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12 Feb 2003 09:23
An award-winning newspaper editor who was forced to flee his native Zimbabwe was named a Nieman Fellow at Harvard University.
Geoff Nyarota, the editor and founder of The Daily News in Harare, was fired on administrative grounds in late December because he refused to end a journalist’s strike over wages.
But the dismissal, amid President Robert Mugabe’s escalating campaign against independent and opposition media, led to speculation that he was fired due to government pressure.
“The opportunity to bring Geoff Nyarota to Harvard will provide a measure of safety for him and his family as well as call attention to the brutally repressive regime in Zimbabwe that has persisted in its attempts to silence a free and independent press,” Nieman curator Robert Giles said on Tuesday in a statement.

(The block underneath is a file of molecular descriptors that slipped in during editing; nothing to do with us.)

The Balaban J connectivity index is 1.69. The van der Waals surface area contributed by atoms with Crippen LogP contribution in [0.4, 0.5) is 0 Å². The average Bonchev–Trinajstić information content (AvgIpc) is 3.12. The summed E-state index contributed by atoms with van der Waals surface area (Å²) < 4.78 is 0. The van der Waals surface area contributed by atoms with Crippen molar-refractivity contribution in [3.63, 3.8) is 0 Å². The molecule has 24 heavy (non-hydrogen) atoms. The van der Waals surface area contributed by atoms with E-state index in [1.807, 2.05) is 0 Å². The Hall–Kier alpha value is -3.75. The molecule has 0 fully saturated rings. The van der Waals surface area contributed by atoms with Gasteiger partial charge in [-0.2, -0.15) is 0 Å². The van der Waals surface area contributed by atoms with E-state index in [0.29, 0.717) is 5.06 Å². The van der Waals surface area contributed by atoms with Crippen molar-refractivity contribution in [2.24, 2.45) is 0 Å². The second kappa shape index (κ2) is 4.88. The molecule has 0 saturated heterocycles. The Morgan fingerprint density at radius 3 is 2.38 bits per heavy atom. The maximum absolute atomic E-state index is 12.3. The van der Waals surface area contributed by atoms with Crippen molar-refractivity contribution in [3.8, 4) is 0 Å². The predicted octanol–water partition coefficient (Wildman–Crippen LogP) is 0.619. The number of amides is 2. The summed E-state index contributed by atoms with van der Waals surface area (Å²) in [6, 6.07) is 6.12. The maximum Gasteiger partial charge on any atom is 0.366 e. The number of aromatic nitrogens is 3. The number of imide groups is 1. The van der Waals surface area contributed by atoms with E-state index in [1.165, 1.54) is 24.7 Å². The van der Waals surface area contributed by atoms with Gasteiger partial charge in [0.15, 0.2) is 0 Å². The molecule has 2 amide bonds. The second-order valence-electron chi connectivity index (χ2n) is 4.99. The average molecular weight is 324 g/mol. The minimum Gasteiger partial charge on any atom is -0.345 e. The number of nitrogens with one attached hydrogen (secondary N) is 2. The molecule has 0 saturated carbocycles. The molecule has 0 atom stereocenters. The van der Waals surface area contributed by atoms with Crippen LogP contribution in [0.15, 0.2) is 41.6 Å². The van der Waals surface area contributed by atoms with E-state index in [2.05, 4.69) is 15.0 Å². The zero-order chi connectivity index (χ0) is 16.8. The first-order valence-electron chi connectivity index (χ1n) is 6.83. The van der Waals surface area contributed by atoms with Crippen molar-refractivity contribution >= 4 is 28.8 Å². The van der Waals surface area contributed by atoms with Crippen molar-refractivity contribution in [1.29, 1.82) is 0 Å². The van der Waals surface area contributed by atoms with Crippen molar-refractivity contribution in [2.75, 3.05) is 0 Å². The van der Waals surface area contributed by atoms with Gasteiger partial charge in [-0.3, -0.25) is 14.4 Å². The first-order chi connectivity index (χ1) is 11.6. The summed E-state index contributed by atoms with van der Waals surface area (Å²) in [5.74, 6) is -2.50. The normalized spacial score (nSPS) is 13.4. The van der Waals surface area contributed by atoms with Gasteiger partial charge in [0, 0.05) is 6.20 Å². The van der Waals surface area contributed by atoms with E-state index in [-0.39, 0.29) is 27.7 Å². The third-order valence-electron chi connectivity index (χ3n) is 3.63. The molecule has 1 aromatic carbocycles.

Mugabe has cracked down heavily on the independent press as part of his government’s attempts to stifle dissent in the southern African country.
Nyarota (52) founded the newspaper in 1999. He has won awards for his work from the United Nations, the World Newspaper Congress, and Human Rights Watch. The Daily News and its staff have repeatedly been the target of harassment.
The paper’s presses were bombed in December 2000, days after Information Minister Jonathan Moyo called the new paper an opposition mouthpiece and a threat to national security. No arrests have been made.
Many of its reporters have been beaten by ruling party militants or arrested by police.
Since its foundation, The Daily News’ circulation has eclipsed that of the main government daily newspaper, The Herald. But then staffers went on strike, demanding wage increases of 150%. Mugabe has ruled virtually unchallenged since Zimbabwe declared its independence in 1980. The economy collapsed more than two years ago and political violence erupted. - Sapa-AP
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